When FGCU Associate Professor Lyn Millner published a book in 2015 about a self-proclaimed religious prophet named Cyrus Teed and the cultish utopian community he established in Southwest Florida in the late 19th century, she jokingly figured at least her mother would read it. Ultimately, her father and her husband, FGCU instructor Jesse Millner, did, too. And soon she heard from people she didn’t know, who enjoyed her exploration of regional history and the communal society she chronicled in “The Allure of Immortality: An American Cult, a Florida Swamp, and a Renegade Prophet.”
Almost three years later, her Google Alerts for online mentions of the charismatic Teed and his devoted Koreshans had dwindled — until Aug. 25. That’s when a surprising alert landed in her inbox.
“I started reading the email and thought, ‘Oh man, the Wall Street Journal wrote something about Cyrus Teed — oh wait, that’s my book title — oh, that’s my name!” Millner recalls. “It’s funny because I had the alert set forever, and it’s usually some sleepy little mention, no big deal. This is a big deal. I was so surprised.”
Her 3-year-old volume was named one of five best books about cults in a Wall Street Journal feature published in print and online — a splash of free national publicity that could add lifespan to “Immortality.” The list was compiled by Jeff Guinn, author of “The Road to Jonestown: Jim Jones and Peoples Temple,” a comprehensive 2017 book about the largest murder-suicide in American history.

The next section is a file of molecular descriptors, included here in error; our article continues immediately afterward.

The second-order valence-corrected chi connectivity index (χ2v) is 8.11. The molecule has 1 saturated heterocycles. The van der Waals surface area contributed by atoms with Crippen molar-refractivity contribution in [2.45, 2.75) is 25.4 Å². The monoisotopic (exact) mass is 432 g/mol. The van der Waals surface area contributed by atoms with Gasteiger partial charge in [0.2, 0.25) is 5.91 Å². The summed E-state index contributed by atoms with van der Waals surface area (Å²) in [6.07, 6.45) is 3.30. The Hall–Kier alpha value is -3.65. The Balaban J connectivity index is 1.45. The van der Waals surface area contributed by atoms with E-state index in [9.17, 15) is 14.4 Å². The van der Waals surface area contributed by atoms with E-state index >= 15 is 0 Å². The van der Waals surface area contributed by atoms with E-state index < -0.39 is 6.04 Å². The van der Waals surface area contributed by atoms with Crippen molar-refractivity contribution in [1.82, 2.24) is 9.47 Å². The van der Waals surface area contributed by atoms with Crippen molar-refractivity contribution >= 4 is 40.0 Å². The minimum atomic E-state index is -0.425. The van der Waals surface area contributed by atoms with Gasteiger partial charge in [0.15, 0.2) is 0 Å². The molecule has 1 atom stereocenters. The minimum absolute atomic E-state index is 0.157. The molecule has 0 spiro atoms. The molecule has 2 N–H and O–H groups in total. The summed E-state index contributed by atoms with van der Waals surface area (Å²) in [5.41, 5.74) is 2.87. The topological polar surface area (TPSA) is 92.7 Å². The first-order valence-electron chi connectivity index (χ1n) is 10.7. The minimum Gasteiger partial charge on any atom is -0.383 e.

In other words, Guinn knows his cult figures. He placed Millner’s book of narrative journalism published by University Press of Florida between two bestselling examinations of sects: “The Ashes of Waco: An Investigation” by Dick J. Reavis and “Going Clear: Scientology and the Prison of Belief” by Lawrence Wright, which was adapted into an HBO documentary.
“Lawrence Wright was the big one for me,” Millner says of the authors who bookend her on the list. “I had a couple of books sitting on my desk when I was writing ‘Immortality.’ ‘Going Clear’ was one of them. When I saw that on the list, I thought, ‘Wow.’”
A journalism professor in the Department of Communication and Philosophy, Millner doesn’t know for sure how Guinn discovered her book. But she learned through Facebook connections with the Southwest Florida Historical Society that the author had been in Fort Myers last year doing research. His other books include examinations of Charles Manson and Bonnie and Clyde.
As for Millner, she has mostly moved beyond her fascination with the faithful Koreshans, who practiced celibacy and believed a hollow Earth contained the entire universe within it. She still enjoys hearing of new findings and helping others with research related to the subject; earlier this year she “geeked out,” she says, when an archivist sent her a photo of a newly discovered set of dentures believed to have belonged to Teed.
Currently, she’s immersed in studying the treatment of women confined in French hospitals in the late 19th century for hysteria. Taking advantage of FGCU’s free courses for faculty and staff, Millner also immersed herself in French classes last year to help with her research. She has traveled to the Paris institution where the women were hospitalized and where the father of modern neurology, Jean-Martin Charcot, observed them and became known for working with hypnosis.
“This ties into the #MeToo movement,” she says of her research. “These women were sort of put away, taken advantage of, not in control of their lives. They were, in effect, controlled by men who had power over them.”
- Read a Q&A with Lyn Millner about her book